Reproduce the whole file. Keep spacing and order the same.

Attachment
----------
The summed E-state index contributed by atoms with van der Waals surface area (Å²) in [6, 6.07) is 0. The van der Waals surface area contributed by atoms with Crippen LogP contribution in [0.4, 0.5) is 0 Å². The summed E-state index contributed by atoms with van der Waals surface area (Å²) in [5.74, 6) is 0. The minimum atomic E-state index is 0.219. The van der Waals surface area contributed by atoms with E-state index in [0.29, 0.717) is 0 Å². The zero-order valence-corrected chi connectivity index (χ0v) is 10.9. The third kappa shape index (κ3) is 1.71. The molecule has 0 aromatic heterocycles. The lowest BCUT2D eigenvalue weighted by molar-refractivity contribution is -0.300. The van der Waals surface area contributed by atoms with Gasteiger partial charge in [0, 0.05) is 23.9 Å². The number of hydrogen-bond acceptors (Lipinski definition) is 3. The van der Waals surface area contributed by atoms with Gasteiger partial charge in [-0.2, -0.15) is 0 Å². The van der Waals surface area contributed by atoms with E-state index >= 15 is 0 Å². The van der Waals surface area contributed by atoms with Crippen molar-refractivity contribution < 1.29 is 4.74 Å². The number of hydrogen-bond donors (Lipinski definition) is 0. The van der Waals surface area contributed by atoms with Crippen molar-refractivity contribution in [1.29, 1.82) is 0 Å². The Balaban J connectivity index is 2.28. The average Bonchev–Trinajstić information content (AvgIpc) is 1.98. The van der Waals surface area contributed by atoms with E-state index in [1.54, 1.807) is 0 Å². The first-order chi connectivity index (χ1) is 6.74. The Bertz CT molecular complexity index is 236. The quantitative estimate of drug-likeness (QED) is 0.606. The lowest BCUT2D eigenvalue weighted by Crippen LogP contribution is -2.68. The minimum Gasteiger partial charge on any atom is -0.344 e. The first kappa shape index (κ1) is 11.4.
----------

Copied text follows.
The summed E-state index contributed by atoms with van der Waals surface area (Å²) in [6, 6.07) is 0. The van der Waals surface area contributed by atoms with Crippen LogP contribution in [0.4, 0.5) is 0 Å². The summed E-state index contributed by atoms with van der Waals surface area (Å²) in [5.74, 6) is 0. The minimum atomic E-state index is 0.219. The van der Waals surface area contributed by atoms with E-state index in [0.29, 0.717) is 0 Å². The zero-order valence-corrected chi connectivity index (χ0v) is 10.9. The third kappa shape index (κ3) is 1.71. The molecule has 0 aromatic heterocycles. The lowest BCUT2D eigenvalue weighted by molar-refractivity contribution is -0.300. The van der Waals surface area contributed by atoms with Gasteiger partial charge in [0, 0.05) is 23.9 Å². The number of hydrogen-bond acceptors (Lipinski definition) is 3. The van der Waals surface area contributed by atoms with Gasteiger partial charge in [-0.2, -0.15) is 0 Å². The van der Waals surface area contributed by atoms with E-state index >= 15 is 0 Å². The van der Waals surface area contributed by atoms with Crippen molar-refractivity contribution < 1.29 is 4.74 Å². The number of hydrogen-bond donors (Lipinski definition) is 0. The van der Waals surface area contributed by atoms with Crippen molar-refractivity contribution in [1.29, 1.82) is 0 Å². The Balaban J connectivity index is 2.28. The average Bonchev–Trinajstić information content (AvgIpc) is 1.98. The van der Waals surface area contributed by atoms with E-state index in [1.54, 1.807) is 0 Å². The first-order chi connectivity index (χ1) is 6.74. The Bertz CT molecular complexity index is 236. The quantitative estimate of drug-likeness (QED) is 0.606. The lowest BCUT2D eigenvalue weighted by Crippen LogP contribution is -2.68. The minimum Gasteiger partial charge on any atom is -0.344 e. The first kappa shape index (κ1) is 11.4.